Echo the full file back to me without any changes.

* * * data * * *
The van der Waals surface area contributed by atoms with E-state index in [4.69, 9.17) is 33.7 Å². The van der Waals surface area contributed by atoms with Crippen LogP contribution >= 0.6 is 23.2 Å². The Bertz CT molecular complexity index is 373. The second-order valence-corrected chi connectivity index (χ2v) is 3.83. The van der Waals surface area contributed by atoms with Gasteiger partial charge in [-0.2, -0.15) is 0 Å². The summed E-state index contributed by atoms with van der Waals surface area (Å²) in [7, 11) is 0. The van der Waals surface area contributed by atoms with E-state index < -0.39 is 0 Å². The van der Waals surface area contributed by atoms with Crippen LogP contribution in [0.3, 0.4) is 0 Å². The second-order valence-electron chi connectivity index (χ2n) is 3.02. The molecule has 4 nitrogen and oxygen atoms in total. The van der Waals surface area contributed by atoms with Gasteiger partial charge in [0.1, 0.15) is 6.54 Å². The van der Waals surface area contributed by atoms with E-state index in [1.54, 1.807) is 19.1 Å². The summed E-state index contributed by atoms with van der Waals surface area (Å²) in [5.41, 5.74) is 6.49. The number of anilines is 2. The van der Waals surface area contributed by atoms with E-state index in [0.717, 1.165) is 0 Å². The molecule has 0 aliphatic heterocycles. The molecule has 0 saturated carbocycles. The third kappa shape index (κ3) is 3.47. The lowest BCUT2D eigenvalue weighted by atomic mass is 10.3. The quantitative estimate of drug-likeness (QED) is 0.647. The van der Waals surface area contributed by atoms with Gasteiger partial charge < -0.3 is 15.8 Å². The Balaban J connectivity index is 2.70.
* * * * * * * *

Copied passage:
The van der Waals surface area contributed by atoms with E-state index in [4.69, 9.17) is 33.7 Å². The van der Waals surface area contributed by atoms with Crippen LogP contribution >= 0.6 is 23.2 Å². The Bertz CT molecular complexity index is 373. The second-order valence-corrected chi connectivity index (χ2v) is 3.83. The van der Waals surface area contributed by atoms with Gasteiger partial charge in [-0.2, -0.15) is 0 Å². The summed E-state index contributed by atoms with van der Waals surface area (Å²) in [7, 11) is 0. The van der Waals surface area contributed by atoms with E-state index < -0.39 is 0 Å². The van der Waals surface area contributed by atoms with Crippen LogP contribution in [0.3, 0.4) is 0 Å². The second-order valence-electron chi connectivity index (χ2n) is 3.02. The molecule has 4 nitrogen and oxygen atoms in total. The van der Waals surface area contributed by atoms with Gasteiger partial charge in [0.1, 0.15) is 6.54 Å². The van der Waals surface area contributed by atoms with E-state index in [1.54, 1.807) is 19.1 Å². The summed E-state index contributed by atoms with van der Waals surface area (Å²) in [5.41, 5.74) is 6.49. The number of anilines is 2. The van der Waals surface area contributed by atoms with E-state index in [0.717, 1.165) is 0 Å². The molecule has 0 aliphatic heterocycles. The molecule has 0 saturated carbocycles. The third kappa shape index (κ3) is 3.47. The lowest BCUT2D eigenvalue weighted by atomic mass is 10.3. The quantitative estimate of drug-likeness (QED) is 0.647. The van der Waals surface area contributed by atoms with Gasteiger partial charge < -0.3 is 15.8 Å². The Balaban J connectivity index is 2.70.